A waste law bringing PV modules that are made or sold in Germany under mandatory producer responsibility rules came into force on 24 October.
Under the new Waste Electronics and Electrical Equipment (WEEE) legislation, known as ElektroG, PV modules are classified as household equipment. Therefore, producers of PV modules must provide a legally binding financial guarantee on their annual sales of PV modules in the country.
Meanwhile ElektroG also mandates producers to finance the collection of their end-of-life modules from municipal collection points. Collection can be performed by a municipal waste-collection network, a subcontracted industry scheme or the producer directly.
The law applies to Germany-based companies, which manufacture or import PV modules for the German market.
The official producer register Stiftung ElektroAltGeräte (EAR) coordinates communication between the municipal waste network and the producers. EAR is also responsible for issuing mandatory Producer Identification Numbers, which gives permission for firms to market PV modules in Germany. Firms must now have an EAR-accredited financial guarantee before being given a Producer Number.
There may be limitations to disposing of waste modules at municipal collection points. In such cases, the waste can be managed by an industry-led compliance and waste management scheme.
Ullrich Didszun, country manager for PV CYCLE Germany, which is a collective compliance and waste management scheme for WEEE and battery products, focusing on solar equipment, said: “A dedicated, industry-focused scheme has the relevant market and product knowledge to collect PV modules where they arise as waste, recycle them with the priorities of its members in mind and educate the right people along the value chain. This allows us to bring cost down, while maintaining our high environmental standards”.
PV Cycle’s take-back and recycling service has already treated more than 7,000 tonnes of end-of-life modules.
In a blog for PV Tech in September Pia Alina Lange, head of public affairs at PV CYCLE, said that measuring compliance with WEEE regulations is crucial for allowing a level playing field in the PV industry where compliant companies do not have to pay for their free-rider peers.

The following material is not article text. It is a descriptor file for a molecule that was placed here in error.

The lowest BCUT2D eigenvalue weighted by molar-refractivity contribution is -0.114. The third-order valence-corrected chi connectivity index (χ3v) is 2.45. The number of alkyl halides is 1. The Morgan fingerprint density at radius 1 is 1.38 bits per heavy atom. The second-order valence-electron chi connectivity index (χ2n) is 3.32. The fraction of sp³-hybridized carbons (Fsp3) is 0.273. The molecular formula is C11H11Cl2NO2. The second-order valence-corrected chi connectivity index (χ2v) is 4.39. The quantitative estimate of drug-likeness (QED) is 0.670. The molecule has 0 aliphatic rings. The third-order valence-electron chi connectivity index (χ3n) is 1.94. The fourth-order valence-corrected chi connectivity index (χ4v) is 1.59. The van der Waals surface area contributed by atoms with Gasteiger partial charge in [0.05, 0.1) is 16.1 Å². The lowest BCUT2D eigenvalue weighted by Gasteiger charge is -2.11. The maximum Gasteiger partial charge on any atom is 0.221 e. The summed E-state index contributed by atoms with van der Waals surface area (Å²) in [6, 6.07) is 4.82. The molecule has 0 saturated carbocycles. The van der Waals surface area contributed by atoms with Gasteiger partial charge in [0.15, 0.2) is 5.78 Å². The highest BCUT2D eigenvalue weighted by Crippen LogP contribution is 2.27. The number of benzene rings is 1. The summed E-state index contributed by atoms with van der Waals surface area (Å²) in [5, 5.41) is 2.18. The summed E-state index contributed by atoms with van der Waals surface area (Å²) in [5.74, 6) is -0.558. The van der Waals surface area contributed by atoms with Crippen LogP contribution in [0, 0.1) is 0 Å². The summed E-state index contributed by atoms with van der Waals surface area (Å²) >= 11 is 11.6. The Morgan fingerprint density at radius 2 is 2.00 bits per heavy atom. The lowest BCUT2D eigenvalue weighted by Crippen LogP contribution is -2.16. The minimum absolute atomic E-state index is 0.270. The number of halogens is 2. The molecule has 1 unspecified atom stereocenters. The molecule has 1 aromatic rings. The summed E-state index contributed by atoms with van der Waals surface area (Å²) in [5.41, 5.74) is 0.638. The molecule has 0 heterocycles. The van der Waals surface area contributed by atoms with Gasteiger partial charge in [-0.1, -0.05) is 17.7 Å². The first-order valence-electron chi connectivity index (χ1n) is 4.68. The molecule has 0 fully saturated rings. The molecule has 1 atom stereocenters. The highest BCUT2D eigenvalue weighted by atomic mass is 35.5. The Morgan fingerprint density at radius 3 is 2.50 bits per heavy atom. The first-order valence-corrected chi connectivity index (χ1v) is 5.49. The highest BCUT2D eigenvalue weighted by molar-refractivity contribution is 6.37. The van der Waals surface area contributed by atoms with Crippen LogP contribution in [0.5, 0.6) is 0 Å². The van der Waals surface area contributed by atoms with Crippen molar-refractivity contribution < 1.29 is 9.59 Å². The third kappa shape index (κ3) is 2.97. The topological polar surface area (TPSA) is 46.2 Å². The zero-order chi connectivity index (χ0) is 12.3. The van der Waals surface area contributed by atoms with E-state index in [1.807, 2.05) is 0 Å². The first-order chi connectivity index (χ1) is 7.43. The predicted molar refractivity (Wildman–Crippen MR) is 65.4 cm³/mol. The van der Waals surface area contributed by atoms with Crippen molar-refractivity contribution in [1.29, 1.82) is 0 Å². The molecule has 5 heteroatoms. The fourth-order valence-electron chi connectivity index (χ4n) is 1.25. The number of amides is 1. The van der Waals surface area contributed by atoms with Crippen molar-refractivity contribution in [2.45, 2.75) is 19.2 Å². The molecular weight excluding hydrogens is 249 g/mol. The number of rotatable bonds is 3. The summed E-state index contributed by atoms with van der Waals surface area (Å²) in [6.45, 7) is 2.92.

She added: “Free-riders bring a tremendous disadvantage to compliant companies, especially in countries where PV modules are classified as household products, such as France, the United Kingdom, the Netherlands or Germany under its imminent new law.”
At the time, Jan Clyncke managing director of PV CYCLE, said: “Those who are compliant pay double the bill. Companies pay for their WEEE-compliance and waste operations but they may also end up carrying the burden of poorly pre-financed waste at municipal collection points. If the pre-financing through compliant companies does not match the actual market volumes, non-compliance is a clear game-changer.”
The European Waste Electrical and Electronic Equipment Directive (WEEE) came into force on 14 February 2014, mandating PV companies to ensure the collection and recycling of their discarded end-of-life products and to guarantee the financial future of their PV waste management.
Meanwhile, in June PV Tech reported that Japan will soon begin implementing recycling rules for solar modules, having recognised that the vast growth in solar deployment under the feed-in tariff (FiT) could lead to an accumulation of PV waste in landfills.